The Darling of the SheiksThe 930 was declared one of Kuwait's most popular cars, as the oil millionaires chose to spend their money on Porsche's flagship. However, for some, the Turbo in standard guise was not exclusive enough. Porsche had 'Customer Preparation Department' in business since the start, in which it could modify, at a price, both the bodywork and mechanicals of standard Porsche models - and in the 1980s, the department was never out of work.
Firstly, came the 'Flatnose' cars, based upon the looks of the 935 racing car. This proved a popular modification, and Porsche started to consider producing a factory-built version themselves. This would come later. The largest project of the 'Customer Preparation Department' began in 1981, when Mansour Ojjeh, president of TAG Enterprises, commissioned a truly special 930. In essence, what Ojjeh truly wanted was a street-935, although Porsche claimed this could not be done. Instead, the decision was made to use a 930 as a base, and modify it from the ground up. In February 1983, a 930 went from the production line to the Department, and was dismantled. The Flatnose wings and bonnet were fitted, and plastics experts set to work on the wide arches at the rear. Genuine 935 parts, for example the rear wing, were used wherever possible. The front spoiler, bumpers and door trim were entirely hand made - which took time and money, and also ensured that an identical 'Ojjeh' could never be made. Mechanicals included 934 brakes, custom-made BBS alloys, custom suspension from Bilstein. Power was raised 70BHP, and the interior was lavishly trimmed with leather and wood, along with sophisticated electronics. The car cost three times that of a standard 930, but was a one-off, and Porsche learned many valuable lessons with this car - mainly that the 930 could handle extra power with only minor modifications.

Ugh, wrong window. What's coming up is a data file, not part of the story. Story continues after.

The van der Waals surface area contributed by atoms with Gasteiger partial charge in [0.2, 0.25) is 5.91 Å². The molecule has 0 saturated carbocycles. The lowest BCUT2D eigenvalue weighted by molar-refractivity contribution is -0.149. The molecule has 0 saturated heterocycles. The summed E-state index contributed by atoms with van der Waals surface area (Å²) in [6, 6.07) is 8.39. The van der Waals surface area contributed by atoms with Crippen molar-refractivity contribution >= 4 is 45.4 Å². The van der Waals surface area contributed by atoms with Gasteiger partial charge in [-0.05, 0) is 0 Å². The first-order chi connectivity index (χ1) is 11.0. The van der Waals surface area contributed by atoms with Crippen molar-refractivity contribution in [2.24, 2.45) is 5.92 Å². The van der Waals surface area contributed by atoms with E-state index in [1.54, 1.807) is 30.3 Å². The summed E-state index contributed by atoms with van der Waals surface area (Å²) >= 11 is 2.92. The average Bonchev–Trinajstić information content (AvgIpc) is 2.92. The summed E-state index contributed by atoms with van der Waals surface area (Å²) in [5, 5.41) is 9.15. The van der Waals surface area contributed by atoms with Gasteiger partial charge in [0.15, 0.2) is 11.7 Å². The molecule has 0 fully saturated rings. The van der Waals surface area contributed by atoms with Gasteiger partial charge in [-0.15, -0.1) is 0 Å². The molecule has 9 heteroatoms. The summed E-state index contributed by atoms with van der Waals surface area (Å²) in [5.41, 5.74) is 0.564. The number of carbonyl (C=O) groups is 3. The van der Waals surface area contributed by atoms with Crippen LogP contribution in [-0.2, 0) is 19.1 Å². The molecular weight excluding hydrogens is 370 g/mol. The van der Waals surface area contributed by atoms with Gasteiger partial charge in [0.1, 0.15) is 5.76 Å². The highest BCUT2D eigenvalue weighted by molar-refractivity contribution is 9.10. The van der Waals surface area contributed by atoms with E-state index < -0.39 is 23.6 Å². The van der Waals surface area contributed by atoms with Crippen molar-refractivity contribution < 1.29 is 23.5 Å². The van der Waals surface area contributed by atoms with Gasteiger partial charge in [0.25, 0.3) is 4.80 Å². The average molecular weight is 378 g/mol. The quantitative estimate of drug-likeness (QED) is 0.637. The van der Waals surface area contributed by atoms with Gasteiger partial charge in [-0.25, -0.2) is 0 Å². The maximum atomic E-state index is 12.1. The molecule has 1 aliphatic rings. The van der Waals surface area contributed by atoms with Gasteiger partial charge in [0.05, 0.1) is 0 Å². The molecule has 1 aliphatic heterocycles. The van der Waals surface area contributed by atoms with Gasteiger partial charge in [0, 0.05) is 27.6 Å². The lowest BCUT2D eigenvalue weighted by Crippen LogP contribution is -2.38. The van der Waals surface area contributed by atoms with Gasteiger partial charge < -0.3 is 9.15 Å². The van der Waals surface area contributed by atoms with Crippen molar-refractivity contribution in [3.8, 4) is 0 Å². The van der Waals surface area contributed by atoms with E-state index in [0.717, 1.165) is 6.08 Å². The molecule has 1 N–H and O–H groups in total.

1985 was the last main revamp for the 930, and consisted of cosmetic upgrades. A new seat design was offered, with electrical adjustment as standard. There was a new four-spoke, Porsche range standard leather trimmed four-spoke steering wheel. Electric central locking and air conditioning were fitted as standard. The only mechanical upgrade was stiffened stabilisers. Porsche reflected upon the success of the vehicle so far - over 10,000 examples had been built - and 1985 was considered the peak of its success - rich stock-marketeers lapped the 930s up as quick as Porsche could make them.